FILE - California apartments

Apartment building in the San Francisco Bay area.

(The Center Square) – California lawmakers sent a bill to Gov. Gavin Newsom’s desk Tuesday that will cut back on minimum parking requirements for new development near public transit, a measure supporters say will reduce the cost of housing production by tens of thousands of dollars.

Assembly Bill 2097 would prohibit local governments in many scenarios from enforcing minimum parking requirements on residential or commercial development if it is located within half a mile of a major transit stop. The bill would not prevent property owners from building parking but rather limit mandates on minimums.

Legislators sent the bill to Newsom’s desk Tuesday before Wednesday’s legislative deadline.

Backed by housing advocates and opposed by a handful of city governments, the bill aims to address California’s housing crisis by removing costly parking mandates in transit-rich areas. According to California YIMBY, Parking requirements can add $40,000 or more per parking spot to a project, which drives up the cost of development and increases rents by hundreds of dollars per month for tenants.

Parking requirements also take up space that could be used for additional housing units, the bill’s author, Assemblymember Laura Friedman, told The Center Square in a statement.

“Mandatory parking requirements worsen California’s severe housing shortage by raising the cost of housing production,” Friedman said. “On average, a garage costs $24,000 -$34,000 per space to build, and an underground parking space costs $50,000-$65,000 to build. This cost is passed on to households regardless of whether they own a car or not.

The bill received strong support from housing advocacy groups, who say this bill is key to addressing the state’s housing and climate goals by increasing the state’s housing stock near public transit and reducing car use.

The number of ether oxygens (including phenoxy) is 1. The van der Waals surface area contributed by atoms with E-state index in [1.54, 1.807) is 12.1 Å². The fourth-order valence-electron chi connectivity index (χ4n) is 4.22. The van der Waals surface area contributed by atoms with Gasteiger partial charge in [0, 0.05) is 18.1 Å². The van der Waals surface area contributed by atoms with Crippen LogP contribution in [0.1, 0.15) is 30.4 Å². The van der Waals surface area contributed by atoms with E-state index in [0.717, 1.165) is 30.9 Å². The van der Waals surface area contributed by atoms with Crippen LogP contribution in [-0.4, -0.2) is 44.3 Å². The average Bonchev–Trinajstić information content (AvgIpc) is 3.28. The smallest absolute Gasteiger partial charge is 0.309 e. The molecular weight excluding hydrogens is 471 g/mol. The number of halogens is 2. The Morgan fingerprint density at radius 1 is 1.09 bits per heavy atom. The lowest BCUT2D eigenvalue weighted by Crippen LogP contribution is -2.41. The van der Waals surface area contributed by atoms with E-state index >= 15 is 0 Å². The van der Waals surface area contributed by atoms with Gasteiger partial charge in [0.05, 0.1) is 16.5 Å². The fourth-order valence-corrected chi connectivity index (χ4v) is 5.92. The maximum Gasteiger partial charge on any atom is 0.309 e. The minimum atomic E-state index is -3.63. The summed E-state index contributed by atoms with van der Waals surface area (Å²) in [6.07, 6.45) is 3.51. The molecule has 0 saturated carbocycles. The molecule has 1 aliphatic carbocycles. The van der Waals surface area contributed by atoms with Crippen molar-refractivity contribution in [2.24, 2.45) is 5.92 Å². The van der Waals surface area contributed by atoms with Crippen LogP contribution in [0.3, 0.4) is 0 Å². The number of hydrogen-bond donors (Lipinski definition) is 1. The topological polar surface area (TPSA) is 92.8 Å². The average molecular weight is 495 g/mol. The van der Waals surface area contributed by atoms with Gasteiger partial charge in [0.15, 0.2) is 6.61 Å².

Matthew Lewis, the communications director for California YIMBY, told The Center Square that the bill would result in savings for renters who will pay hundreds of dollars less each month because they won’t be paying for a parking space. Lewis also noted that the bill will result in some savings for taxpayers because “parking doesn’t generate the kind of tax revenues for a city that a residence does.”

“The city ends up having more sound budgets when there’s a house instead of a parking spot, and when you reduce the number of cars over time, you reduce the cost of maintaining the infrastructure,” Lewis said. “So there are savings to the taxpayer that accrue – most taxpayers won’t notice it because it’s just a very small reduction in your tax bill because there’s more revenue and less cost.”

Senators amended the bill last week to include exceptions to the law if the unit of local government can prove the bill would have a substantial “negative impact” on meeting low-income housing goals or for disabled residents. 

Other amended carve-outs in the bill do not allow a city or county to impose parking requirements when the property is at least 20% for very-low-income housing, elderly, students, disabled, exempted under another law, or is small than 20 units.

The bill is one of several housing measures headed to Newsom’s desk after passing the Legislature this week. On Monday, the Legislature passed Assembly Bill 2011 and Senate Bill 6, two housing measures that were part of a legislative agreement to make it easier for developers to build homes on commercial-zoned properties.

Friedman said she is “cautiously optimistic” that the governor will sign AB 2097 into law.

Some cities in California have already moved forward with prohibiting minimum parking mandates. San Diego eliminated parking mandates for new apartments near public transit in 2019 and slashed parking mandates for many businesses in 2021, as previously reported by the San Diego Union-Tribune.

Staff Reporter

Madison Hirneisen is a staff reporter covering California for The Center Square. Madison has experience covering both local and national news. She currently resides in Southern California.